The Informers, by Juan Gabriel Vásquez trans Anne McLean

A Colombian crusader lost in history's labyrinth
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The Independent Culture

The Brad Pitt-Angelina Jolie caper Mr and Mrs Smith risibly portrayed Bogota as a sun-scorched tropical outpost. Thank you, Hollywood. Colombia's high-altitude capital is a huge, drizzly maze of a metropolis, flanked by its wall of wooded mountains, peopled (in the words of this book's narrator) by "grey faces" and plagued by "constant cold and rain". Readers from a landscape itself painted in shifting shades of green and grey should adjust easily to the overcast moral climate of an outstanding novel. The Colombian Juan Gabriel Vásquez, one of the most gifted writers to emerge from Latin America in recent years, fashions a misty and enigmatic mood of doubt, shadow and secrecy. His sombre city feels almost as if mature John Le Carré had wandered into the narrative labyrinths of Borges.

In the Bogota of the late 1980s and early 1990s, journalist Gabriel Santoro has published a book about a beloved family friend, Sara Guterman. She fled Nazi Germany as a teenager, and her parents became hotel-keepers in Colombia. Bizarrely, his father (also Gabriel), a famously incorruptible orator and teacher of public-speaking skills to lawyers, vehemently attacks his own son's book in a review. To his students, he denounces media parasites who steal other people's lives, "one of the lowest occupations in humanity".

Why has this well-meaning investigator's ever-so-correct book about a woman who escaped the Holocaust made him – in his father's view – into a bloodsucker, a traitor and, above all, an informer? Through a deft but never tricksy story-telling architecture of tales within tales, we return to the early 1940s.

Then, a single event shaped (and, so his son comes to suspect, wrecked) Santoro senior's life. We discover it, fragment by fragment, from young Gabriel's sleuthing and from his father's friends: a chorus of dissonant voices beautifully captured in Anne McLean's perfectly pitched translation.

It turns out that Santoro, the future icon of integrity in public life, took a role in the enforcement of wartime "blacklists". Under US pressure, this catalogue of enemy aliens condemned many Germans in Colombia to detention, ruin and stigma for unproven Nazi sympathies.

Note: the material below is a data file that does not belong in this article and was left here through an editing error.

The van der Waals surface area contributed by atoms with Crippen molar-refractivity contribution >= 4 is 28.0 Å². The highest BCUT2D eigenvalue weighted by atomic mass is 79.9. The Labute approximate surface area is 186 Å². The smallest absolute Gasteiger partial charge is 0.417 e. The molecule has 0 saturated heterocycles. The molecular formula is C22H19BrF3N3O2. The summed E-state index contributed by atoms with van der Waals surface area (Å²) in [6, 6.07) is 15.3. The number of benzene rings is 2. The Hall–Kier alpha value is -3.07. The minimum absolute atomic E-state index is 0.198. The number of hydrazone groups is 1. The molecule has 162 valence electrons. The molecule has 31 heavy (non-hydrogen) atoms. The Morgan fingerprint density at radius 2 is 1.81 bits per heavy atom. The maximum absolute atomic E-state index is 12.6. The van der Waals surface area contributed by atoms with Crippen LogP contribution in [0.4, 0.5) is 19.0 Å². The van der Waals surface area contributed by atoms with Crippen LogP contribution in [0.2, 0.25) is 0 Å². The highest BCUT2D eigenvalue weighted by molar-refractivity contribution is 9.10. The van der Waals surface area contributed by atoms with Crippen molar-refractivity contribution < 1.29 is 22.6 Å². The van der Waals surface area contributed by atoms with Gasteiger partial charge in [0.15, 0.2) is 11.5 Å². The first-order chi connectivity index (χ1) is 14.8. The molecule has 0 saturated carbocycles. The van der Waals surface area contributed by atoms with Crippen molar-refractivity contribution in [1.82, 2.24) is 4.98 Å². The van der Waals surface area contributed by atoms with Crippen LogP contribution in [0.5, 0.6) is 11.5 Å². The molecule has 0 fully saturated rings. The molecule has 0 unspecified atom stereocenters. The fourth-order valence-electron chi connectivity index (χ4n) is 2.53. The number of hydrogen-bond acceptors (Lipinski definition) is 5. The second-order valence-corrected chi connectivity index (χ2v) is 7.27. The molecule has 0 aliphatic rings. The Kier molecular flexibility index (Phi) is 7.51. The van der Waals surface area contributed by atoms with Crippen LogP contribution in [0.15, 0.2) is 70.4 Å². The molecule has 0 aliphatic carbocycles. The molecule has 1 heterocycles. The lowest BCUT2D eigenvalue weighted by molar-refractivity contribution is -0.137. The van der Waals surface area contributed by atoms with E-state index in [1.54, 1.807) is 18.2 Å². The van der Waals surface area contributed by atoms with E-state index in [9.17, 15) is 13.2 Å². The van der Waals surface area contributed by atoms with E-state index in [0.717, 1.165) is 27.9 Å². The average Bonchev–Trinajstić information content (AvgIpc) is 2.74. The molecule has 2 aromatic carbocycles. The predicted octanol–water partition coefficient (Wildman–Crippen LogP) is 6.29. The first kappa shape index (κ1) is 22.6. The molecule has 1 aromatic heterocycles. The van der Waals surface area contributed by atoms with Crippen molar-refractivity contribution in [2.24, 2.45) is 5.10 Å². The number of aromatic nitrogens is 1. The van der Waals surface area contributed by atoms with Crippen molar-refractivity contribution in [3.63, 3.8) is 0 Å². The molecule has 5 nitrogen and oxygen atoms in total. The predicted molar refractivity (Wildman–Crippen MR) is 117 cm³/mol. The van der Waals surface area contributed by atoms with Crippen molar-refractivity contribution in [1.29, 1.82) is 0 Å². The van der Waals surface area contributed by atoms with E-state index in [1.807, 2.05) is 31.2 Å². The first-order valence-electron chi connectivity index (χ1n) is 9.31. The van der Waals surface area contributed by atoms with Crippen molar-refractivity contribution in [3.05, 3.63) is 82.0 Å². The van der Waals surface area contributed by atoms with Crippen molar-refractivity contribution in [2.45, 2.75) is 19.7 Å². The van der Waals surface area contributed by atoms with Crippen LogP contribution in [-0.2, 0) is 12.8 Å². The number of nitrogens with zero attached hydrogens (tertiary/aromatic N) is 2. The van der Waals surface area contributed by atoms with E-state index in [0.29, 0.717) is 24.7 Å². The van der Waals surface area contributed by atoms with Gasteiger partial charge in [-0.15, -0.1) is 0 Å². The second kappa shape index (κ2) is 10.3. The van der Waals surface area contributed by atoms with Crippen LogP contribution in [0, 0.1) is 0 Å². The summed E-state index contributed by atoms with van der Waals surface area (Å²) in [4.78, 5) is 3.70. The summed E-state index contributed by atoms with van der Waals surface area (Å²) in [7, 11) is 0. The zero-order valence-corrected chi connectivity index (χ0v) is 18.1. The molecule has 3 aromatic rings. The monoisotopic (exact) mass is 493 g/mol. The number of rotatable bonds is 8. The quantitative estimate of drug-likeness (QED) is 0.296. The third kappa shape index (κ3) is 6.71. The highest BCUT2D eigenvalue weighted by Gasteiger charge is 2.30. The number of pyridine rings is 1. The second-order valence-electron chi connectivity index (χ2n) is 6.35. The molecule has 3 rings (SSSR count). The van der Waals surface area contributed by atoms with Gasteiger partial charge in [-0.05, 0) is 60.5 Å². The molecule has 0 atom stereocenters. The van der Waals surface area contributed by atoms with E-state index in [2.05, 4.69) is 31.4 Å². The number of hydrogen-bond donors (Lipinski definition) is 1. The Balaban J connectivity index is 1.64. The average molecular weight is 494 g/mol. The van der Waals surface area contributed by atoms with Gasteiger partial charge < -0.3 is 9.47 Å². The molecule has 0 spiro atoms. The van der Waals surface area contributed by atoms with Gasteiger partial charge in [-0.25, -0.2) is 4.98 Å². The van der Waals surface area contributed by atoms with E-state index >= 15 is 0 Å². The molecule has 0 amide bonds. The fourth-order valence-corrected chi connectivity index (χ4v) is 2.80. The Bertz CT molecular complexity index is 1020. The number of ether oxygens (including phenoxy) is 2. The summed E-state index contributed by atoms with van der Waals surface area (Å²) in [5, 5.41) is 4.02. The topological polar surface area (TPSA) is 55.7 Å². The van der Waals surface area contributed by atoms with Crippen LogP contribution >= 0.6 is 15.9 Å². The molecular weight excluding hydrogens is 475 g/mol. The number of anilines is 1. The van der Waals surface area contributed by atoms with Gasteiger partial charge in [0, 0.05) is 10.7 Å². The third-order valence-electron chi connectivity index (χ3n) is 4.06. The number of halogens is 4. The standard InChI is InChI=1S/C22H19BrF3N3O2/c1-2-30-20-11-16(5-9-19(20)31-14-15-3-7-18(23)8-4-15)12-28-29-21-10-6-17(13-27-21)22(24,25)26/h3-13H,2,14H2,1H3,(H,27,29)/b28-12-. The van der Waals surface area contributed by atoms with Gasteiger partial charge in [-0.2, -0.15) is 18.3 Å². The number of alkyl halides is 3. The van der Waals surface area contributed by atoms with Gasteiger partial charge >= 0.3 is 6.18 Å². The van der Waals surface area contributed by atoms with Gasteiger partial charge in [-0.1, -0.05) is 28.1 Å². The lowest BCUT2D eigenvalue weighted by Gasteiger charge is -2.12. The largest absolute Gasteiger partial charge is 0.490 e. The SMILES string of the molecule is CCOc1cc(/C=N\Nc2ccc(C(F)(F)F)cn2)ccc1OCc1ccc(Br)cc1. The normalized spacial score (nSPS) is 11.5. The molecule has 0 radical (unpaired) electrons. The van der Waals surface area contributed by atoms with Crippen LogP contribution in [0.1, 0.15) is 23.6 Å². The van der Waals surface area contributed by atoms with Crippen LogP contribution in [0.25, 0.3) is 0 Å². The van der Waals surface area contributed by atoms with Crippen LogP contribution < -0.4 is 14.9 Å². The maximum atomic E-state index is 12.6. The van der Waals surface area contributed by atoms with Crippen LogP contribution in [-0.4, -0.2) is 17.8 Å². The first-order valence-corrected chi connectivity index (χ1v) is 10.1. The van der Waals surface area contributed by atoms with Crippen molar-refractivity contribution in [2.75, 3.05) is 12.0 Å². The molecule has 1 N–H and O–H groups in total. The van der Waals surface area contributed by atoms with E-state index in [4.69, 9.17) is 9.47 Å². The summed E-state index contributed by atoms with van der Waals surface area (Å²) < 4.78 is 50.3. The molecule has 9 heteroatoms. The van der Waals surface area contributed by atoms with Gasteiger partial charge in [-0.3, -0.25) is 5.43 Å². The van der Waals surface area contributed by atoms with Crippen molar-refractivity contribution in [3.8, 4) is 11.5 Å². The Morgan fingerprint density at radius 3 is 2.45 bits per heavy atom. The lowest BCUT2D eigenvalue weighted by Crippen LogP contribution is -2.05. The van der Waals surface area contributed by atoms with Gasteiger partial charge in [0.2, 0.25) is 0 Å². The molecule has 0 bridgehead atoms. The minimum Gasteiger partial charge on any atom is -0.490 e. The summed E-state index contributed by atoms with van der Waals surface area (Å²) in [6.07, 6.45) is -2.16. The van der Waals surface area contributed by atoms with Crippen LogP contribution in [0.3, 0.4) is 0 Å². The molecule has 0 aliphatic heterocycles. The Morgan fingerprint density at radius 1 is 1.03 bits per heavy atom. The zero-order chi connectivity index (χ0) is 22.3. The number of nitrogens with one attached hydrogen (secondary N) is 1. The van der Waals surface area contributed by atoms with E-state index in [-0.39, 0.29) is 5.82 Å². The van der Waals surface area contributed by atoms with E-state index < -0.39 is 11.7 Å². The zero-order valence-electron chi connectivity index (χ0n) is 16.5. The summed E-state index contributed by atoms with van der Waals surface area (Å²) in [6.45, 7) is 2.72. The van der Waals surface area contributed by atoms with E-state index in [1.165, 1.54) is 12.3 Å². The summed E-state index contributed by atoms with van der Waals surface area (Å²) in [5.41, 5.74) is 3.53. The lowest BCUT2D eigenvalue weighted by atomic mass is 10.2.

The novel's moral conundrums reveal its sure and subtle touch. Yes, Colombia did harbour plenty of grisly Fascists (we hear about some of them); but deference to the US also meant that a Liberal government and its supporters destroyed the lives of many innocent families. Personal and political motives for betrayal mingle through Gabriel's finely-drawn encounters with the elusive Sara, with his father's physiotherapist-turned-lover, Angelina, and – climactically – with the son of a blacklisted German businessman, who was driven to suicide.

At every stage, Gabriel junior learns harsh lessons. Via stomach-kicking shocks, they inform him about his father's hidden life and baffling death, about the quicksands of human memory, and how the inquisitorial "white knight of history" can, in other eyes, look like a grubby snitch.

While Vásquez unveils the perils of the 1940s, the deadly noises-off of Bogota in the 1990s – as drug cartels bomb shopping malls and a lover's death in gang crossfire counts as "the most normal thing in the world"– yoke brutality and betrayal in the past and present. Bogota today feels a far less "demented place" than the theatre of fear and blood Sara recalls. But layer upon layer of scars remain: a history of half-concealed wounds, exposed by this richly woven tissue of cruel truths and healing lies.

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